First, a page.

I recently purchased a little package of 8 orchid glad bulbs being sold by elementary school children in a fund-raising project. After I received them I looked them up on line, since I was not familiar with them. Oops, the package made no mention of zone. I learned that they cannot spend the winter outdoors in my zone. I am not the sort who goes for digging things up to bring them indoors for the winter. Will it work to plant them in a pot (how big?) and bring that inside for the winter? And what kind of winter storage would it need? My basement ranges from damp to seriously wet and the mudroom has radiant heat in the floor. Any suggestions? Thanks!

Calgary, AB(Zone 3a)

I've grown them in 18 inch pots. They did beautifully. I think any size container will do as long as you maintain the spacing. The pot would have to be stored somewhere cool and dry for sure. Could you let the pot dry right out and cover it and then store it in the basement or would it still get too damp?

Brattleboro, VT(Zone 5a)

Well, the basement is pretty damp I think. We don't store anything on the floor, since it can get seriously wet at times depending on the weather. We set the mudroom thermostat at 60 degrees for the winter. Would the radiant heat in the floor be too warm?

Calgary, AB(Zone 3a)

I think the radiant heat would make it too warm. I think 60 is about as warm as you can go. Most recommend between 40 and 50.Anyone else have ideas?????

Upstate, NY(Zone 5a)

I have glads coming up from last year too. I also live in zone 5a! I am shocked.

Sundance, WY(Zone 3b)

Another question from a newbie to glads. I am in zone 3-4, so don't plan on leaving them in the ground over winter. Have always loved glads, but was always to lazy to dig and store, but now have cannas that I plan on digging and storing, so want to plant some glads too. Do I need to keep them covered over the winter? Is there any links any of you know of where it explains things in more detail so I know what I'm doing? Can I just store them in a cardboard box? How cold/ warm can they get and still survive? Any help and advice would be great! Thanks!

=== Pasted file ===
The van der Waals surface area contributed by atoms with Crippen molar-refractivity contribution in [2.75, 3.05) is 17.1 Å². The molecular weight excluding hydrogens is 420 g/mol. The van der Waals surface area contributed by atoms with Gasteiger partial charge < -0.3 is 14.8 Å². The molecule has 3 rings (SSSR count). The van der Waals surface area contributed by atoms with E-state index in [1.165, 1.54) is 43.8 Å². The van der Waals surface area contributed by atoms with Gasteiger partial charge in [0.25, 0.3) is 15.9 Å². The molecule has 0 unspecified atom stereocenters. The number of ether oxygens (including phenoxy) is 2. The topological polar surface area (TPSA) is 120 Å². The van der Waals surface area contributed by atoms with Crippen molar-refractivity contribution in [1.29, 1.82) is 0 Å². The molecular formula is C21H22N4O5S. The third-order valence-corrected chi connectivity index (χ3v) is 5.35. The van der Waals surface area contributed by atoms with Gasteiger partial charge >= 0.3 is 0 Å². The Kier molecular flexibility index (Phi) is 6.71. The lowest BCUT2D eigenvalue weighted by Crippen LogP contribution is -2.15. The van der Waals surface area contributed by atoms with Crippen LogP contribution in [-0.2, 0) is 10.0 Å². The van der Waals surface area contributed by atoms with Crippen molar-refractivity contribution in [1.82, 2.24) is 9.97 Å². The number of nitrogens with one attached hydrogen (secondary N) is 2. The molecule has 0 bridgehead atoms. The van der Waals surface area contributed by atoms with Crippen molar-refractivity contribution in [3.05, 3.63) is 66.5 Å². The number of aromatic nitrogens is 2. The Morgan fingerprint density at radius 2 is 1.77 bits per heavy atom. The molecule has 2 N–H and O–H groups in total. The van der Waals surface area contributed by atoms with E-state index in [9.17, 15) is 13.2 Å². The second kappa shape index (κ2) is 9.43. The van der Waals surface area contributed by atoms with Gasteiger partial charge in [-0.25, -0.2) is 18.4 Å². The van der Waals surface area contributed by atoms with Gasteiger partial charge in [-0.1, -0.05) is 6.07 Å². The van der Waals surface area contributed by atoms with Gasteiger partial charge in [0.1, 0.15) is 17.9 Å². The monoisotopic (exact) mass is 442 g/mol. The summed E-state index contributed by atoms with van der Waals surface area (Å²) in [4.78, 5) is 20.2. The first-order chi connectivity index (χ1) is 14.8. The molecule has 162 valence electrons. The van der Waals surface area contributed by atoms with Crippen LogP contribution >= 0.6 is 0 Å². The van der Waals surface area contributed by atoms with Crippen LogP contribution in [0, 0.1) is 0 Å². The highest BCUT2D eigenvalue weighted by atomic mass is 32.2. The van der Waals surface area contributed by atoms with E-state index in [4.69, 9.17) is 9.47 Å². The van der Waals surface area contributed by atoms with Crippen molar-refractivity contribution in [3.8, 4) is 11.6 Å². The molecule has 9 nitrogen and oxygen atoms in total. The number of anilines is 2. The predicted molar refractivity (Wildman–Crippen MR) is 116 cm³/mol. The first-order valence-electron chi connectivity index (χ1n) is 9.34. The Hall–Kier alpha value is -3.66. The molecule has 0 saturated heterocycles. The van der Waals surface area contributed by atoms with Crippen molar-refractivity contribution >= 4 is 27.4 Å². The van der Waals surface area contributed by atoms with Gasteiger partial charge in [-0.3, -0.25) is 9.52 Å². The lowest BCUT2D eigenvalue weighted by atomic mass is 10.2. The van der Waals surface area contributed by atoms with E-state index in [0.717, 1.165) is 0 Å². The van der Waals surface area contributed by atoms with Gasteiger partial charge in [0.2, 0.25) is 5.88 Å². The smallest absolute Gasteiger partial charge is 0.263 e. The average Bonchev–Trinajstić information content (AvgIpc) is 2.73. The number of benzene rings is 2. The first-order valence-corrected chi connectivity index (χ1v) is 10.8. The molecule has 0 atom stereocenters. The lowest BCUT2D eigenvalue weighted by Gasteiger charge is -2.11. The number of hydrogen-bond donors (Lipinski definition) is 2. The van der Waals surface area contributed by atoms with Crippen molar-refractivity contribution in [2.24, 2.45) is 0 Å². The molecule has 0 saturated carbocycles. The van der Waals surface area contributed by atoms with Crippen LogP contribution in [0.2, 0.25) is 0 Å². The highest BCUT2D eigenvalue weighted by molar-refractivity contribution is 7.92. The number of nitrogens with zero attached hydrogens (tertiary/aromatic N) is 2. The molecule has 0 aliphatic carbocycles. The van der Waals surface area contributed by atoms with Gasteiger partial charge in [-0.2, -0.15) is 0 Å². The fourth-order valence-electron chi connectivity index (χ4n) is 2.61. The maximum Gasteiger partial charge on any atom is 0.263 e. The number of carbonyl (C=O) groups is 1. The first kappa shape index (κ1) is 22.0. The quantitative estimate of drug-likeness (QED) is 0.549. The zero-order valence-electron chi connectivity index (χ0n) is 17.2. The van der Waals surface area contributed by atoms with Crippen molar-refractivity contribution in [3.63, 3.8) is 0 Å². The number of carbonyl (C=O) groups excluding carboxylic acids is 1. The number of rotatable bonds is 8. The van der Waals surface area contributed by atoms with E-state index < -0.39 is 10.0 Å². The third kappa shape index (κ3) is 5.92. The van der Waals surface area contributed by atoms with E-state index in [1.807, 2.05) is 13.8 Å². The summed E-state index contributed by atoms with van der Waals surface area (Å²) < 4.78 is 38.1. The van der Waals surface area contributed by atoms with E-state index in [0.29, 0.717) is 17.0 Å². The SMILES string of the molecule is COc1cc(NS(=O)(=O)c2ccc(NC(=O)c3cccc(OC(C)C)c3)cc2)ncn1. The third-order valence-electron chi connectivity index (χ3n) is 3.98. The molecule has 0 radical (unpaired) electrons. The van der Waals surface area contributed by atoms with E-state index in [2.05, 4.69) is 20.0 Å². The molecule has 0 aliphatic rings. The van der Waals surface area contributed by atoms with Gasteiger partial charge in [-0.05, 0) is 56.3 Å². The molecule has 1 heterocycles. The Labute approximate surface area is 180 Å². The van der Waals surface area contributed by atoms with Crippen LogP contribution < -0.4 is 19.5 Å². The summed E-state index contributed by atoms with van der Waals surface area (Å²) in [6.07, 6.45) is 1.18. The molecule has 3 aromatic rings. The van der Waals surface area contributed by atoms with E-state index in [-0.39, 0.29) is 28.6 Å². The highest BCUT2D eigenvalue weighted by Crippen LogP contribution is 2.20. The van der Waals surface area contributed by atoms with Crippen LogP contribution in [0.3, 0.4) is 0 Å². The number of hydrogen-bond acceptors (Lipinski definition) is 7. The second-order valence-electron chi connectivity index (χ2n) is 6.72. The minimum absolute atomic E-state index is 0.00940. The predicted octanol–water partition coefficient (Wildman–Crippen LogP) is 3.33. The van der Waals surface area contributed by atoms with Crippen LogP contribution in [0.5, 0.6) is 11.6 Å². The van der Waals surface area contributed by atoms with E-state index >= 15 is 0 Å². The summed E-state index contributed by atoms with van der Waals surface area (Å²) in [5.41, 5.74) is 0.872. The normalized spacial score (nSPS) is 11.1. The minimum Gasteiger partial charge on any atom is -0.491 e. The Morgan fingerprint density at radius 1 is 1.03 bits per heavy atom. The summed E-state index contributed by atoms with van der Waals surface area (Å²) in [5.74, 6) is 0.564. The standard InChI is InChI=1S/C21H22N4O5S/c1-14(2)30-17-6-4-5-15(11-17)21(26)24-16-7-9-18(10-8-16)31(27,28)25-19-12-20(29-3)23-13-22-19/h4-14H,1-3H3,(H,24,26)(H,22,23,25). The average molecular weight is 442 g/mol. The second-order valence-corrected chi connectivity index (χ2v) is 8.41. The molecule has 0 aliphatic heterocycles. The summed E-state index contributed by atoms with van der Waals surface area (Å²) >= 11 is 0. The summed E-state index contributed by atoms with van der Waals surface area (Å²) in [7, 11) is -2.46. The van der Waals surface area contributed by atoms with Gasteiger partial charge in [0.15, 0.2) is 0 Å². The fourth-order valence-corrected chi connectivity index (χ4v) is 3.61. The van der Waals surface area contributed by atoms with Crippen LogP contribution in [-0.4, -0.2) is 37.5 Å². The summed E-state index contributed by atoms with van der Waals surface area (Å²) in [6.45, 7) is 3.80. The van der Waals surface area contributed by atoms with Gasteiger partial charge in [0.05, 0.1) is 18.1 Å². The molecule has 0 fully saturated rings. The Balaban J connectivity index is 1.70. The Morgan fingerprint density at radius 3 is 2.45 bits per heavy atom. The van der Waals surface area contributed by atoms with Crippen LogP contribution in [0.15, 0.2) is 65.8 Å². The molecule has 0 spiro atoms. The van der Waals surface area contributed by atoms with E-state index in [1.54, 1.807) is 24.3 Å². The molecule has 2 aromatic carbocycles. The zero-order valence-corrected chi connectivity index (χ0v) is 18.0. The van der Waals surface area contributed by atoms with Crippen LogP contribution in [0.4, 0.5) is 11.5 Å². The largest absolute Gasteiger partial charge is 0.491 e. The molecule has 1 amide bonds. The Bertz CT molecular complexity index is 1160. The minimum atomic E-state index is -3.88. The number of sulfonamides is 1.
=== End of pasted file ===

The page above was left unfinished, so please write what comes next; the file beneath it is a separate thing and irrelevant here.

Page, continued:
Lewisville, MN(Zone 4a)

Here you go. Read the whole thread.
http://davesgarden.com/community/forums/t/759531/

Sundance, WY(Zone 3b)

Thanks! Awesome info! Think I'll print it all too!

West Babylon, NY(Zone 7a)

I live in New York and the Winters here can get to 0 F, more than enough to freeze inches below ground. We left our Gladiolas in the ground and they come up year after year and the blooms are better than when we dug them out each year. Our plants produce seed pods too so we keep getting many new plants.

Davenport, WA(Zone 6a)

Hi Folks:
So glad to hear that some folks are able to keep their glads in the ground all year round (even people in Canada - which is colder than here in Washington, I think - that is where "ON" is,right? That does stand for Ontario, right?) Anyway - it's made me "brave" so I just bought another pack of the 50 jumbo bulbs (sorbet splash) for $7.00 and a packet of 16 of the Gladiolus My Love for $5.00 (all from good ole "Wally-World" ... can I say that here? ... if not, whoever screens these things, just take out the name, okay?). Iím going to try to burying these deep (at least 6 inches) in the middle line (about 1.5 feet in from edges) in my screened gardens and see if thatís deep enough to keep the frost off em. I'll let you all know next spring if this spring's planting came back up. (just in case it doesn't, I can always depend on my Oriental Lilies (Triumphators, mostly) to keep popping up each year - they appear to be very "winter-hardy" here.